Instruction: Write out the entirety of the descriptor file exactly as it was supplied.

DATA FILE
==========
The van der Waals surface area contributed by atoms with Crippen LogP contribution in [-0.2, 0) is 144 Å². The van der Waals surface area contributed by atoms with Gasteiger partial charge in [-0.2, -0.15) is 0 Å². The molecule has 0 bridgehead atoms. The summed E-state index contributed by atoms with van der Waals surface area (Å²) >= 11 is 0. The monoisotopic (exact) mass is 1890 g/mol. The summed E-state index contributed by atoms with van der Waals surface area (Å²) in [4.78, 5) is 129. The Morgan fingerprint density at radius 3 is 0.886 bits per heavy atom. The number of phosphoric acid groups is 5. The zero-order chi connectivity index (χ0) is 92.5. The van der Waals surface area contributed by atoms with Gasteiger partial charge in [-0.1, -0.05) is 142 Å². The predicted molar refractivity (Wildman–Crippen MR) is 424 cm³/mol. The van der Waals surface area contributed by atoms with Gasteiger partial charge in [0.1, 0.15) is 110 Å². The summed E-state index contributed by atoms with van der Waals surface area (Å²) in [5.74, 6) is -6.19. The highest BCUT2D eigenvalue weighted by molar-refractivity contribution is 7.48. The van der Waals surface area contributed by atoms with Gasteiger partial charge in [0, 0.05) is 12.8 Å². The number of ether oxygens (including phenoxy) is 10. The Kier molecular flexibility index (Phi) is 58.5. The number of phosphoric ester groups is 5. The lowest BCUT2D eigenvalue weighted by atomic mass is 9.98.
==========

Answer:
The van der Waals surface area contributed by atoms with Crippen LogP contribution in [-0.2, 0) is 144 Å². The van der Waals surface area contributed by atoms with Gasteiger partial charge in [-0.2, -0.15) is 0 Å². The molecule has 0 bridgehead atoms. The summed E-state index contributed by atoms with van der Waals surface area (Å²) >= 11 is 0. The monoisotopic (exact) mass is 1890 g/mol. The summed E-state index contributed by atoms with van der Waals surface area (Å²) in [4.78, 5) is 129. The Morgan fingerprint density at radius 3 is 0.886 bits per heavy atom. The number of phosphoric acid groups is 5. The zero-order chi connectivity index (χ0) is 92.5. The van der Waals surface area contributed by atoms with Gasteiger partial charge in [-0.1, -0.05) is 142 Å². The predicted molar refractivity (Wildman–Crippen MR) is 424 cm³/mol. The van der Waals surface area contributed by atoms with Gasteiger partial charge in [0.1, 0.15) is 110 Å². The summed E-state index contributed by atoms with van der Waals surface area (Å²) in [5.74, 6) is -6.19. The highest BCUT2D eigenvalue weighted by molar-refractivity contribution is 7.48. The van der Waals surface area contributed by atoms with Gasteiger partial charge in [0, 0.05) is 12.8 Å². The number of ether oxygens (including phenoxy) is 10. The Kier molecular flexibility index (Phi) is 58.5. The number of phosphoric ester groups is 5. The lowest BCUT2D eigenvalue weighted by atomic mass is 9.98.